The charity is planning to hire one or two agencies by the end of March. It has already drawn up a shortlist.
In October last year, Cancer Research UK appointed Atomic London to develop a legacy marketing campaign. The shop was briefed to create a mass behaviour-change concept to increase the number of people who leave the charity a gift in their will.
The Omnicom-owned agency Rapp has developed direct mail activity for Cancer Research UK in the past year. The shop first won the DM account in 2001, when it was known as WWAV Rapp Collins. It also works on the charity’s annual Race for Life fundraiser.
Nick Georgiadis, the head of direct giving at Cancer Research UK, said: "We are currently in the process of appointing one or two agency partners for our direct giving and legacy marketing work.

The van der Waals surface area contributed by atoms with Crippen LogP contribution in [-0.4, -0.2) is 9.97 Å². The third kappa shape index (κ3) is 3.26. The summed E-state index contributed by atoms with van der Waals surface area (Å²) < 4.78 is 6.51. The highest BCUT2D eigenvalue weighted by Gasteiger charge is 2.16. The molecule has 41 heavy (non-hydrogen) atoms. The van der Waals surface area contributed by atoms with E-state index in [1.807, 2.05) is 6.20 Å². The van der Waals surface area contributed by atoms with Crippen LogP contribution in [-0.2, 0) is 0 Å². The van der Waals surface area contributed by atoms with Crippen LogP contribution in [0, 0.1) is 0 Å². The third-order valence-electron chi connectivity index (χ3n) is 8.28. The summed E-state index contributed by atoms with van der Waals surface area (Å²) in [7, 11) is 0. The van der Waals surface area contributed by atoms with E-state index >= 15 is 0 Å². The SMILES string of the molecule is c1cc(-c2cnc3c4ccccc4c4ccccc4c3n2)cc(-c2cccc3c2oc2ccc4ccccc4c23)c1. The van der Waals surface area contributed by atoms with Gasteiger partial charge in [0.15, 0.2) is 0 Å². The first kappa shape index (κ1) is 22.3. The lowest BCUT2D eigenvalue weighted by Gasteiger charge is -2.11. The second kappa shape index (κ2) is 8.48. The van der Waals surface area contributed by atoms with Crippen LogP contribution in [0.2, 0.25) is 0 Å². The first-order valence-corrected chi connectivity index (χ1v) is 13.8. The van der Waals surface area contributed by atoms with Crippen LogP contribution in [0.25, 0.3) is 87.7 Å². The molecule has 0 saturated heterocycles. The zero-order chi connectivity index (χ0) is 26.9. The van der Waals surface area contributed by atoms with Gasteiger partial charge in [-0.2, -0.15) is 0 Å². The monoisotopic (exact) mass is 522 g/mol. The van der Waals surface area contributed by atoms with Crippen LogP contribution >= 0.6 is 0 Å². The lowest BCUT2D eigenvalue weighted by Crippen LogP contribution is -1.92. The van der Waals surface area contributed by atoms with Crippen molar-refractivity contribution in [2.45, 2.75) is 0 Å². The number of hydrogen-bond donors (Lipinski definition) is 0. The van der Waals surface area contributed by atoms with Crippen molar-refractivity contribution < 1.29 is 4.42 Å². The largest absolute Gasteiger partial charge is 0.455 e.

"The new agencies will become our strategic partners for these two key products and will be expected to work alongside our existing agency partners who work on other areas of the business.
"The agencies will be in place from the end of March and we’re not looking to add any more agencies to the pitch."
In January, Rapp’s work for the charity was banned by the Advertising Standards Authority for being "threatening" and not clearly identifiable as marketing material. The direct mail was packed in a plain brown envelope with the words "It doesn’t matter to me who you are" in place of an address.